I received this book for free from NetGalley in exchange for an honest review. This does not affect my opinion of the book or the content of my review.Daring You To by Katie McGarry
Series: Pushing The Limits #2
Published by HarlequinAUS on 28th May 2013
Genres: Contemporary, Young Adult
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Ryan lowers his lips to my ear. "Dance with me, Beth."
"No." I whisper the reply. "I hate him and I hate myself for wanting him to touch me again...."
"I dare you..."
If anyone knew the truth about Beth Risk's home life, they'd send her mother to jail and seventeen-year-old Beth who knows where. So she protects her mom at all costs. Until the day her uncle swoops in and forces Beth to choose between her mom's freedom and her own happiness. That's how Beth finds herself living with an aunt who doesn't want her and going to a school that doesn't understand her. At all. Except for the one guy who shouldn't get her, but does....
Ryan Stone is the town golden boy, a popular baseball star jock-with secrets he can't tell anyone. Not even the friends he shares everything with, including the constant dares to do crazy things. The craziest? Asking out the Skater girl who couldn't be less interested in him.
But what begins as a dare becomes an intense attraction neither Ryan nor Beth expected. Suddenly, the boy with the flawless image risks his dreams-and his life-for the girl he loves, and the girl who won't let anyone get too close is daring herself to want it all....
Pushing the Limits, excuse my profanity, is a bastard to follow up on. It was such an emotional, powerful book, so neat and well-constructed, that I was wary to pick up the next one. I needn’t have been entirely terrified, Dare You To is still a pretty good book with enjoyable things to reccomend it. I simply didn’t love it as much as I wanted to. I didn’t even cry once. It made me question, for a moment, if McGarry had lost her touch to regularly make me bawl like a little baby who got pricked by their first vaccination.
A big, angry, devastated baby
To me, it’s construction and execution didn’t seem as tight and effortlessly fluid as Pushing the Limits. In Pushing The Limits, it really felt like the the characters and their relationships with each other, with the world, with their flawed perceptions were all part of an intricate dance in a wonderful universe where everything made sense. WHY DOESN’T EVERYTHING MAKE SENSE, MCGARRY?! WHY?! MAKE IT BETTER FOR ME!
In Dare You To, Beth, Noah’s goth friend from Pushing the Limits, is separated from her drug-addicted mother and forced to live with her rich uncle. This means:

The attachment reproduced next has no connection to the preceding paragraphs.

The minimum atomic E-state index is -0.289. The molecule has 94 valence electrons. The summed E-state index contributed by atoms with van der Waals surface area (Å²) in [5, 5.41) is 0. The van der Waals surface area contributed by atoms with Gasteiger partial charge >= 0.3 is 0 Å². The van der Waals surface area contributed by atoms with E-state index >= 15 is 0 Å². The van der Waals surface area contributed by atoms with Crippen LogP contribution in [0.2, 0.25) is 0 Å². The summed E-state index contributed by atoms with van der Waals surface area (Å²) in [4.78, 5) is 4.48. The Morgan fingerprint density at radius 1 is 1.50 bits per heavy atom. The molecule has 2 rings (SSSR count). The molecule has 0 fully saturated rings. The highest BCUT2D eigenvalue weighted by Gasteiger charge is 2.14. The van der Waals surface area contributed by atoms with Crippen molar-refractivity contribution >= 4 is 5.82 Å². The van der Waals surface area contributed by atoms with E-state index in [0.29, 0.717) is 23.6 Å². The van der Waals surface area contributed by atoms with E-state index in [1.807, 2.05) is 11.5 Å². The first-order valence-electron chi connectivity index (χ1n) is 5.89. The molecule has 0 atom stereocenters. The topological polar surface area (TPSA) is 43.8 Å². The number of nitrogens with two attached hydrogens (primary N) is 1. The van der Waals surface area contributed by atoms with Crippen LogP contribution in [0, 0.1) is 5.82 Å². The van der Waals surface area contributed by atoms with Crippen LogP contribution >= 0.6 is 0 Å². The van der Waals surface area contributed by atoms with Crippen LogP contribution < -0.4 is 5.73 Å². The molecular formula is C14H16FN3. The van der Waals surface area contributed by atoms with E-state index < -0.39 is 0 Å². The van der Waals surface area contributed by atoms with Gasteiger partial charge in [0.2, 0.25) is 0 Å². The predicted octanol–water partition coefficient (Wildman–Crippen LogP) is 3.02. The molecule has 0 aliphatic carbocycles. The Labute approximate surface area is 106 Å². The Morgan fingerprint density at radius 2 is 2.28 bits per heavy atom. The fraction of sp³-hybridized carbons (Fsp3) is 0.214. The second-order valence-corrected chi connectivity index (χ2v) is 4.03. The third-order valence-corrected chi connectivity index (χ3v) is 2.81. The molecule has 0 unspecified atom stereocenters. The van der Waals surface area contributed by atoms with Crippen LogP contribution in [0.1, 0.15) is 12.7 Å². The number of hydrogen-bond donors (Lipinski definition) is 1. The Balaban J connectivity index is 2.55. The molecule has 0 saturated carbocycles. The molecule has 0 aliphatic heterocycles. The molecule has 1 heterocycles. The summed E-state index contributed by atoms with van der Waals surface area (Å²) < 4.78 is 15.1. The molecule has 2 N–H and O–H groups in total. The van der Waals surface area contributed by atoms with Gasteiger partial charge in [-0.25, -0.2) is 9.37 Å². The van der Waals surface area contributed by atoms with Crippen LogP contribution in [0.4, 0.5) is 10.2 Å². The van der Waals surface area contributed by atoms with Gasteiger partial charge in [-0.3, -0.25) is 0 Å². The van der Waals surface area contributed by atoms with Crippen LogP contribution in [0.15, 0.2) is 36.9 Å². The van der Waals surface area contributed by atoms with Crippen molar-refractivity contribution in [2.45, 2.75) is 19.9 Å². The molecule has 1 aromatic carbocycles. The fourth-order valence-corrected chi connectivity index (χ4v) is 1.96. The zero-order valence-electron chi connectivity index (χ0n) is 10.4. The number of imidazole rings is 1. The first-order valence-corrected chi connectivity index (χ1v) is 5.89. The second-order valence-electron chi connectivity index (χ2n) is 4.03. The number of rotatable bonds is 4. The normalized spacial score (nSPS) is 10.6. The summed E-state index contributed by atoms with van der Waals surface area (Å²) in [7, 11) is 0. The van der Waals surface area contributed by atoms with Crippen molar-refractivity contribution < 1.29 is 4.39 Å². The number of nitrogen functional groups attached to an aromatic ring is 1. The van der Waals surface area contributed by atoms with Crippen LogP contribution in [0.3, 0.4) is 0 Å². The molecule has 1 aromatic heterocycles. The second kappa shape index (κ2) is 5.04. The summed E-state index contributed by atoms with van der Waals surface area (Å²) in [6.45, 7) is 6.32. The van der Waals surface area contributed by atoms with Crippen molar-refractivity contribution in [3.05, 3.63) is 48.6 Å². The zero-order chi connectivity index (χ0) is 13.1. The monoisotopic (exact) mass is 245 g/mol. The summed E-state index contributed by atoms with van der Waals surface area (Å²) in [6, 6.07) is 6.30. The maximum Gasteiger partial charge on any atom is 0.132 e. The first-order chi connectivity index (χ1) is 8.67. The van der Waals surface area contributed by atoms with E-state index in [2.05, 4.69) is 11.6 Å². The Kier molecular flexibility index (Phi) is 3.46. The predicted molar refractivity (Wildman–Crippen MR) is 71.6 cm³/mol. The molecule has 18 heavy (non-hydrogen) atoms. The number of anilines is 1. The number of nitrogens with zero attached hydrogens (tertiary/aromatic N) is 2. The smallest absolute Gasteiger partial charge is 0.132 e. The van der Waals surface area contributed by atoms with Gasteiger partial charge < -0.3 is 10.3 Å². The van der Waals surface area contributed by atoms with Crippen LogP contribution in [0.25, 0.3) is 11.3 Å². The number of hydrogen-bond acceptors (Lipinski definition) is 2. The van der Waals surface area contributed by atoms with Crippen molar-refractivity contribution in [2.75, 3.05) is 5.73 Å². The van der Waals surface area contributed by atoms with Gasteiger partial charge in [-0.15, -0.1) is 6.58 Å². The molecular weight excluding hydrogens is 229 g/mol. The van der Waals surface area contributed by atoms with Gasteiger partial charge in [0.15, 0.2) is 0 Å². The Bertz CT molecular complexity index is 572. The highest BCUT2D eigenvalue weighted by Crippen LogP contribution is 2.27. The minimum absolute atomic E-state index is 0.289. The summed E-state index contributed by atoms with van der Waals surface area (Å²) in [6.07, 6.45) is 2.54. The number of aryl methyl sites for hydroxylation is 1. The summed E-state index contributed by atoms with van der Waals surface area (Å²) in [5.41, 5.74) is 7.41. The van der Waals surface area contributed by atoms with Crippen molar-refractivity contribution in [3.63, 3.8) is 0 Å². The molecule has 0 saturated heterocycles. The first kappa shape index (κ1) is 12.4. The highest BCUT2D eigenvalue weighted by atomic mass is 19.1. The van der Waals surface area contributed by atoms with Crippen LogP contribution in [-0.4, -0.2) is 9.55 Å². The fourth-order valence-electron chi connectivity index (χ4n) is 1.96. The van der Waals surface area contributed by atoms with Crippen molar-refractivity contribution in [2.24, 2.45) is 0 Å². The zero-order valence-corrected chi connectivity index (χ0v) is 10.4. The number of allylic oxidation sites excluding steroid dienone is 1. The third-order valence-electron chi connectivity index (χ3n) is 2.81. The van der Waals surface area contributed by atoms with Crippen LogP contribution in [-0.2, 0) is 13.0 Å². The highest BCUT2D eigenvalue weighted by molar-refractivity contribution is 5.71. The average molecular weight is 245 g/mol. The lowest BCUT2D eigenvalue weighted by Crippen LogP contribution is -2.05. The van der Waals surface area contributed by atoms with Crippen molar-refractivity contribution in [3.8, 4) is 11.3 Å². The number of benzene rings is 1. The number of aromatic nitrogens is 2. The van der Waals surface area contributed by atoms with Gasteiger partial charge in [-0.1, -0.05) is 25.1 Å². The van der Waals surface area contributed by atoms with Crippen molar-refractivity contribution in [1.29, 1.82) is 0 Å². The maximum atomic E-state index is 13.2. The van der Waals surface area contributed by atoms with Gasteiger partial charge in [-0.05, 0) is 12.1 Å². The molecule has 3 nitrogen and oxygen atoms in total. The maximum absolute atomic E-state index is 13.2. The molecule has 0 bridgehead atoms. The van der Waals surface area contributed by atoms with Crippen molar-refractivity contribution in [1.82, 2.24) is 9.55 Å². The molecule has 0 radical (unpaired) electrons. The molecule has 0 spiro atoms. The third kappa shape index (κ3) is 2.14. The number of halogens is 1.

No drugs, drinking or random hook ups.
This would be a lot of difficult life changes on their own but then comes Ryan. Perfect awesome school dude who has his own set of problems.
Only Ryan’s life isn’t perfect. His brother’s been kicked out of home and his parents hate each other. The unlikely couple is forced together and form a relationship that is sweet and respectful and nothing that Beth has ever had before.
So first issue: Dude, what happened with Isaiah? And no disrespect because this author is badass and everything. I just happened to kind of be shipping toward Isaiah/Beth because things just seemed to be driving at break neck speed in that direction. The direction in which my heart sings, double rainbows break out and I get to go live in Equestria with all my pony friends (Rainbow Dash, we would be the best of friends).
But, you know, I liked Ryan in the end. He was cool. Real cool. Romantic too. There were some nice gestures there, bro.
In fact, he was so nice, the only real relationship I ended up contesting was Beth and her uncle’s. Ultimately, I could imagine Beth deciding she didn’t love Isaiah. That’s cool. Ultimately I could reconcile Beth’s 180 change in characterization, despite my issues with its story line. But the one thing I struggled with was the relationship between Beth and Scott, because this was a really pivotal relationship for Beth’s character development, and I was totally not feeling it. A good portion of the initial respect and tolerance between them is developed off page.
And then it just kind of takes a jagged, cutesy path that I didn’t feel was a natural progression. Of course, it doesn’t help that Beth had to change a lot in ways that I felt were unnecessary. Like you can’t be a good character if you dress like a goth, smoke some weed and like to drink occasionally. I guess I just felt it was hard to watch Beth change to other people’s expectations when a lot of those were a result of needs that didn’t seem to be met.
“I need to be there for my mother! I’ll give everything to help her- no wait. I’m cool. Totes seen the error of my ways. Let’s party, aye, Ryan?”
However, no matter how you feel, it’s still a well written, nice contemporary romance that made me all squishy inside. Up to individual tastes, but most people will mostly like it, so go ahead!
I’m not entirely sure if this review made sense because alcohol, drugs, and dressing in black seem to be a bad combination according to this book. But I guess, what I wanted, was more acceptance of Beth’s actual issues, as opposed to the outward issues. And that never seemed to be addressed fully. Her pain, her issues, were kind of swept aside with platitudes.
And, frankly, I was just in the mood for hardcore truths and badass emotional situations. Having a nice, lovely novel was good, but it just wasn’t the awesomeness I expected from McGarry. Because I love her. And I kind of wanted Unicorns and double rainbows, and Rainbow Dash to read me my favourite book.
Wait… I can still get that, right?